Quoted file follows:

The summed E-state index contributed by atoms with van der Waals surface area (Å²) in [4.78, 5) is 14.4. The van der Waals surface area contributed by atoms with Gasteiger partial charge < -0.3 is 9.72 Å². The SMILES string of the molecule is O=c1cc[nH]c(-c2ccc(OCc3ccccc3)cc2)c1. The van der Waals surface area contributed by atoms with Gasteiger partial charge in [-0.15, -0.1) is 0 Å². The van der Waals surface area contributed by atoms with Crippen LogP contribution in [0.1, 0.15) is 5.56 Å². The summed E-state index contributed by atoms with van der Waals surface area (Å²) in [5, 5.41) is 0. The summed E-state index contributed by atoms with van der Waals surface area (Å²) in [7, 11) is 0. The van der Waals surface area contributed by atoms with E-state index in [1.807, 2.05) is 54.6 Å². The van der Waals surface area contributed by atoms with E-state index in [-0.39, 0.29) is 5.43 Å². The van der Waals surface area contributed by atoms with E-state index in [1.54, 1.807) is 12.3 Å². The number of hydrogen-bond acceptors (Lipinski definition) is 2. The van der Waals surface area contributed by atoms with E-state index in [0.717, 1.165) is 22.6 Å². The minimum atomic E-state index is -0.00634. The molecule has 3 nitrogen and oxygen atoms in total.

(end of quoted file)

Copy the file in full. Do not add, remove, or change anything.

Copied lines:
The summed E-state index contributed by atoms with van der Waals surface area (Å²) in [4.78, 5) is 14.4. The van der Waals surface area contributed by atoms with Gasteiger partial charge < -0.3 is 9.72 Å². The SMILES string of the molecule is O=c1cc[nH]c(-c2ccc(OCc3ccccc3)cc2)c1. The van der Waals surface area contributed by atoms with Gasteiger partial charge in [-0.15, -0.1) is 0 Å². The van der Waals surface area contributed by atoms with Crippen LogP contribution in [0.1, 0.15) is 5.56 Å². The summed E-state index contributed by atoms with van der Waals surface area (Å²) in [5, 5.41) is 0. The summed E-state index contributed by atoms with van der Waals surface area (Å²) in [7, 11) is 0. The van der Waals surface area contributed by atoms with E-state index in [1.807, 2.05) is 54.6 Å². The van der Waals surface area contributed by atoms with E-state index in [-0.39, 0.29) is 5.43 Å². The van der Waals surface area contributed by atoms with E-state index in [1.54, 1.807) is 12.3 Å². The number of hydrogen-bond acceptors (Lipinski definition) is 2. The van der Waals surface area contributed by atoms with E-state index in [0.717, 1.165) is 22.6 Å². The minimum atomic E-state index is -0.00634. The molecule has 3 nitrogen and oxygen atoms in total.